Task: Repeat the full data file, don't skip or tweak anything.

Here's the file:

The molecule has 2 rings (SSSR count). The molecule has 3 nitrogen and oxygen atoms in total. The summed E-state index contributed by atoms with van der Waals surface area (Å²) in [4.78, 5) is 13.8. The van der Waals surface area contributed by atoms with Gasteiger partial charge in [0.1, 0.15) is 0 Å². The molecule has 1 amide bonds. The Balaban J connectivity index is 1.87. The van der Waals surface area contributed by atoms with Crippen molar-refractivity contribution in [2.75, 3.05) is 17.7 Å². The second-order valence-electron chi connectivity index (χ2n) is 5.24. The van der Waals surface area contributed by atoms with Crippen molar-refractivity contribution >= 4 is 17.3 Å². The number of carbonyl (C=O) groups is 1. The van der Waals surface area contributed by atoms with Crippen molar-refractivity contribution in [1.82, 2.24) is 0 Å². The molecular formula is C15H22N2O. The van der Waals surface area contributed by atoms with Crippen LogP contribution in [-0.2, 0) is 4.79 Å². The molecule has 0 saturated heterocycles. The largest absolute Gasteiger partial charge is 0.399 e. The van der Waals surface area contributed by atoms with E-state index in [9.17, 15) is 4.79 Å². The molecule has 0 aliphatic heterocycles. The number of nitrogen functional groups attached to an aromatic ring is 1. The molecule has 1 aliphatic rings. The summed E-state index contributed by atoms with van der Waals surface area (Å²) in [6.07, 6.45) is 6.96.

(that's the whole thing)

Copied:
The molecule has 2 rings (SSSR count). The molecule has 3 nitrogen and oxygen atoms in total. The summed E-state index contributed by atoms with van der Waals surface area (Å²) in [4.78, 5) is 13.8. The van der Waals surface area contributed by atoms with Gasteiger partial charge in [0.1, 0.15) is 0 Å². The molecule has 1 amide bonds. The Balaban J connectivity index is 1.87. The van der Waals surface area contributed by atoms with Crippen molar-refractivity contribution in [2.75, 3.05) is 17.7 Å². The second-order valence-electron chi connectivity index (χ2n) is 5.24. The van der Waals surface area contributed by atoms with Crippen molar-refractivity contribution >= 4 is 17.3 Å². The number of carbonyl (C=O) groups is 1. The van der Waals surface area contributed by atoms with Crippen molar-refractivity contribution in [1.82, 2.24) is 0 Å². The molecular formula is C15H22N2O. The van der Waals surface area contributed by atoms with Crippen LogP contribution in [-0.2, 0) is 4.79 Å². The molecule has 0 saturated heterocycles. The largest absolute Gasteiger partial charge is 0.399 e. The van der Waals surface area contributed by atoms with E-state index in [9.17, 15) is 4.79 Å². The molecule has 0 aliphatic heterocycles. The number of nitrogen functional groups attached to an aromatic ring is 1. The molecule has 1 aliphatic rings. The summed E-state index contributed by atoms with van der Waals surface area (Å²) in [6.07, 6.45) is 6.96.